NPR Intern Inspired by 'Reality'

Reality television shows are often blamed for rewarding bad behavior, and encouraging viewers to laugh at other people's problems. But writer and former NPR intern Tamika Smith says a reality show inspired her to reconnect with her alcoholic grandfather.

Copyright © 2007 NPR. For personal, noncommercial use only. See Terms of Use. For other uses, prior permission required.

MICHEL MARTIN, host:

Our former intern, Tamika Smith, has also seen he ravages of alcoholism up close. But it took a television reality show to help her reconcile her feelings and her relationship with the family member who had been consumed by his addiction.

Ms. TAMIKA SMITH (Former NPR Intern): Sometimes I get so caught up with life, I can't see the people around me - what they're going through and how they feel. It was like that for me and my grandpa.

But a reality TV show helped me think about him differently, and the role he plays in my life. That show is "Intervention" on the A&E cable channel. It documents the lives of Americans battling with addictions: shopping, heroin or the one my grandpa struggled with - alcohol.

The episodes all tell the story of how the people became addicted. And they end with a loved one stepping in to help. But there was one story in particular I couldn't forget. It featured an elderly man who was an alcoholic. I immediately thought about my grandpa. For years, I had seen him only as a man who drank so much it made him sick. Every time I called home to my family in Miami, he wouldn't be there. He was always in the hospital. It was always related to alcohol. That's how I saw him. To me, he was his addiction, not a person. And I cast him away.

But watching that episode of "Intervention" changed me. I gained compassion watching a stranger taking interest in the neighborhood drunk. He dressed in rags, slept in a park, and always kept his liquor in an old water bottle. But the stranger saw something else. He saw a good spirit.

Before the show had finished, I had called my grandpa. We had our first real conversation in years. He surprised me by revealing he loved country music. And my grandpa is from Haiti. I learned my great-grandmother lived to be 106 years old. He shared moments about his life living Haiti and where he went to school - history was his favorite subject - and about his life here.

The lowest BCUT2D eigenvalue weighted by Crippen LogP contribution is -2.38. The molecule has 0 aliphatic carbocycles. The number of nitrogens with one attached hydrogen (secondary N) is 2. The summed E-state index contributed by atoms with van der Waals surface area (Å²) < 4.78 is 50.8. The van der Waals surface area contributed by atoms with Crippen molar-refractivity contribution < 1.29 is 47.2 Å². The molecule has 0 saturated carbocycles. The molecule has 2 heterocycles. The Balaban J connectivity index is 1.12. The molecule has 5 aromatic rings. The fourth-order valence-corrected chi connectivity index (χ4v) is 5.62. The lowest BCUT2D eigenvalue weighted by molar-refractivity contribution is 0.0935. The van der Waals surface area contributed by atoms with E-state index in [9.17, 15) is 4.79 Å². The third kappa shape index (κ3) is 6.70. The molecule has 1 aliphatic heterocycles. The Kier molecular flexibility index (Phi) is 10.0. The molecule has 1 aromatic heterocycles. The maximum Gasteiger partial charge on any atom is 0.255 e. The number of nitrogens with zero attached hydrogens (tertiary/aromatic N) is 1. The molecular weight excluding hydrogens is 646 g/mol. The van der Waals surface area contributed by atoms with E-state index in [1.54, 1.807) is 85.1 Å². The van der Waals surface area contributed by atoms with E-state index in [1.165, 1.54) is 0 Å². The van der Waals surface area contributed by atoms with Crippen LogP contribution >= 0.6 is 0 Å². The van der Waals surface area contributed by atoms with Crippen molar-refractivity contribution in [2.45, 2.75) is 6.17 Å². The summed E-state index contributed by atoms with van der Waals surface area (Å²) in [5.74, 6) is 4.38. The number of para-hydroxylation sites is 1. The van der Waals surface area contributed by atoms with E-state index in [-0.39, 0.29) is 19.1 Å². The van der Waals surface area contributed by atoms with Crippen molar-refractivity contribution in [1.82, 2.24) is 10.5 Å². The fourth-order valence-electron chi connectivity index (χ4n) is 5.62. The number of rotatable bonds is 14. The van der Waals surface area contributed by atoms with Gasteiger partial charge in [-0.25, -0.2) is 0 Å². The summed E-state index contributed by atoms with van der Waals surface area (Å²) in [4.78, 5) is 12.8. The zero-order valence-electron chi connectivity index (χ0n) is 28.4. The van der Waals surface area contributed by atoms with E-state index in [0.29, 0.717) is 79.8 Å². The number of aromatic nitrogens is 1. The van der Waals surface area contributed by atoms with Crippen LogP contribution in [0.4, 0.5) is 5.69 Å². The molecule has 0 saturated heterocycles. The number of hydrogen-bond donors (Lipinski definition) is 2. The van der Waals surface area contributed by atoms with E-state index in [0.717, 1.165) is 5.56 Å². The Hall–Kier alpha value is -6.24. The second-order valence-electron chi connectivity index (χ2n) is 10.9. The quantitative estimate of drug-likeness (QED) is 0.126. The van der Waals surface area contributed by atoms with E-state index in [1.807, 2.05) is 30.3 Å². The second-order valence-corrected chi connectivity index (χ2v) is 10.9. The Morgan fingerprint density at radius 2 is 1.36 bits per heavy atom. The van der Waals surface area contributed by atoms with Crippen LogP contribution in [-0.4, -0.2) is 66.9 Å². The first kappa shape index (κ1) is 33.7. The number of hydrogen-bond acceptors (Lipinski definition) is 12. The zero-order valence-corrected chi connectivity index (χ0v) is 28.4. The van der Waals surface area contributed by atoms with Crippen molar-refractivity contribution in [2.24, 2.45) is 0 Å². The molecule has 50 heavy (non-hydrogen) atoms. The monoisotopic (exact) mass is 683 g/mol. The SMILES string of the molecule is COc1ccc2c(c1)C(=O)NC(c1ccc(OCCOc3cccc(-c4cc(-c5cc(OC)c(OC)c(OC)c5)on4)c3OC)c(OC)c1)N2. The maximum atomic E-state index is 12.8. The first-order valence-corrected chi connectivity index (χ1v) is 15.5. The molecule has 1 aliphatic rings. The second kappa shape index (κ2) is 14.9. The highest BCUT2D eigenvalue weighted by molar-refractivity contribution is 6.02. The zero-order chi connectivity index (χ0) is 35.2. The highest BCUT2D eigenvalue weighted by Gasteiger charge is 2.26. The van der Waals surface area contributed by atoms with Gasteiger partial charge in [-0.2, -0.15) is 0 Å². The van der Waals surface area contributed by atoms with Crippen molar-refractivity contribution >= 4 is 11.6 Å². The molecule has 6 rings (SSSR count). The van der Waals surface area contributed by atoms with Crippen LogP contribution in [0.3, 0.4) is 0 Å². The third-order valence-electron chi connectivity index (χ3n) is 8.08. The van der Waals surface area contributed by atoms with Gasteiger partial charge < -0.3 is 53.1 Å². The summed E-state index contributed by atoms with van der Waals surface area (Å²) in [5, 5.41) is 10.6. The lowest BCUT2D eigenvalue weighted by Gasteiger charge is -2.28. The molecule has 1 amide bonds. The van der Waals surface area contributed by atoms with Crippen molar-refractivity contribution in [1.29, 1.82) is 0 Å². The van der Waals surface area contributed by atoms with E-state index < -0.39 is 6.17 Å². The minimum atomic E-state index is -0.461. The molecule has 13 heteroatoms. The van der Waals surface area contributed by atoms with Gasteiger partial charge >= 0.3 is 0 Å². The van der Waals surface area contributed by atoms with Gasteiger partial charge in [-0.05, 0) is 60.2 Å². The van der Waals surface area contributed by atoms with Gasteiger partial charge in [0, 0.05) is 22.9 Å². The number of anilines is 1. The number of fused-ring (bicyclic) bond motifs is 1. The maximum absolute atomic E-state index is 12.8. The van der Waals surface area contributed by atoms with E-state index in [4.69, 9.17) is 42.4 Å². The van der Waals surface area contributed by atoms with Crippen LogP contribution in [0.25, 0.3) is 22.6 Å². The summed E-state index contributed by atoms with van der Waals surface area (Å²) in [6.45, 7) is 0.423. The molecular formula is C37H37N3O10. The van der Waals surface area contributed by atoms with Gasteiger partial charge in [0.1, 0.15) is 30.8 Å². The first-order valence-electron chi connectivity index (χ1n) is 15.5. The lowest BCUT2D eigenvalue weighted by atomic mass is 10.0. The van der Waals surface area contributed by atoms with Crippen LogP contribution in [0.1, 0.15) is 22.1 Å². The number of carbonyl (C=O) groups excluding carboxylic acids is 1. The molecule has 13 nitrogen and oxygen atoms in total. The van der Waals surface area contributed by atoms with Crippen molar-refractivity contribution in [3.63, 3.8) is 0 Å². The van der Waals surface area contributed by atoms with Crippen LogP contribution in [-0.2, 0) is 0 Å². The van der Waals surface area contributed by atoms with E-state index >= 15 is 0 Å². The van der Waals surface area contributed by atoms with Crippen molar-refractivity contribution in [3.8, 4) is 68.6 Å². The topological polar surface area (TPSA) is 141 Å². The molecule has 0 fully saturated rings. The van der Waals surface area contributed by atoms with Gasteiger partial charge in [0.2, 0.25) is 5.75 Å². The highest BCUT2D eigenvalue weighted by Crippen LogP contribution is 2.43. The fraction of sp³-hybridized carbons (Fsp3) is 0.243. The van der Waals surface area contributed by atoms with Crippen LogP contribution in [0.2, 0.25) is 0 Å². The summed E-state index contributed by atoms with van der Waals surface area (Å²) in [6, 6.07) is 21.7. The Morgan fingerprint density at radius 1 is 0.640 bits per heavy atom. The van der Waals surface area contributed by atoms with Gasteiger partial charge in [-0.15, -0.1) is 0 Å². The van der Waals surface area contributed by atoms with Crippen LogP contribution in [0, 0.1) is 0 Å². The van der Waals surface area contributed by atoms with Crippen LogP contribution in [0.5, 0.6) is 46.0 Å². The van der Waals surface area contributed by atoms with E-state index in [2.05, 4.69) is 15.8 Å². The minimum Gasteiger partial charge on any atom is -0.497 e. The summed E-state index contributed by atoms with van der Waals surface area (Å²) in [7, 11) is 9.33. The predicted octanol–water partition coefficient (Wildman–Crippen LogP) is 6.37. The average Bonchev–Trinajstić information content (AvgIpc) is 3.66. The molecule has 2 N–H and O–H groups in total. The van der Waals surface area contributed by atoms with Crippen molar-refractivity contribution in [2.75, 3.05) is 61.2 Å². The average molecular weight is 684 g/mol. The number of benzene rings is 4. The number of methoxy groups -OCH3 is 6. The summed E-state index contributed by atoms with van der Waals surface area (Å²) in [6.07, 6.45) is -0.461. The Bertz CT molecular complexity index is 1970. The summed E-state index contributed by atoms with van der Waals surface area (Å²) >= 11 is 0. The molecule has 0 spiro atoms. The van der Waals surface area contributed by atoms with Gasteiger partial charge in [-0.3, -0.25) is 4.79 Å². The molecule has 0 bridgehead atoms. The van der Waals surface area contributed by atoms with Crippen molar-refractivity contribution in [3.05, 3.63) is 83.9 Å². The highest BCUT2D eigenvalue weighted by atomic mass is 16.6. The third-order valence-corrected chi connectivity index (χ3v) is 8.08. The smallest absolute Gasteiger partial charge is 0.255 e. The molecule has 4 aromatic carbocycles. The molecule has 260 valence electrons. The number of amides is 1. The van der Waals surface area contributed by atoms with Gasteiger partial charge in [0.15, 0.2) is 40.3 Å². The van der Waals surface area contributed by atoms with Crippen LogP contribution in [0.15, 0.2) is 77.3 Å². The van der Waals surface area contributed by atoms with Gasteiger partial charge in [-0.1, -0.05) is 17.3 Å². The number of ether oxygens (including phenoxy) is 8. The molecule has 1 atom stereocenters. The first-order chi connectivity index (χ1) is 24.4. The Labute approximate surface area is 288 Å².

He had stopped drinking. I asked grandpa questions that I would never have asked him before, like if he was a lady's man - you know they all say they were - and if he felt alone. We talked like this for more than an hour - just me and him, in the moment.

I'm going to make him a CD with his favorite music - kompa - and a little bit of Alan Jackson. And we're going to talk again. The reality show, it turned out, was my "Intervention."

MARTIN: Tamika Smith is a recent Howard University graduate and our former summer intern.

(Soundbite of music)

Now, you just heard CNN commentator Jack Cafferty share his personal story about his battle with addiction, and our intern's personal story about how a television reality show helped her see addiction differently.

Now, we'd like to hear from you. Has your life ever been touched by addiction? If you like, we'd like you to tell us how you or a loved one beat the odds. To express your views about this or any other of our programs, please go to our blog at npr.org/tellmemore. You can also call our comment line at 202-842-3522.

Copyright © 2007 NPR. All rights reserved. No quotes from the materials contained herein may be used in any media without attribution to NPR. This transcript is provided for personal, noncommercial use only, pursuant to our Terms of Use. Any other use requires NPR's prior permission. Visit our permissions page for further information.

NPR transcripts are created on a rush deadline by a contractor for NPR, and accuracy and availability may vary. This text may not be in its final form and may be updated or revised in the future. Please be aware that the authoritative record of NPR's programming is the audio.

Comments

 

Please keep your community civil. All comments must follow the NPR.org Community rules and terms of use, and will be moderated prior to posting. NPR reserves the right to use the comments we receive, in whole or in part, and to use the commenter's name and location, in any medium. See also the Terms of Use, Privacy Policy and Community FAQ.

Support comes from: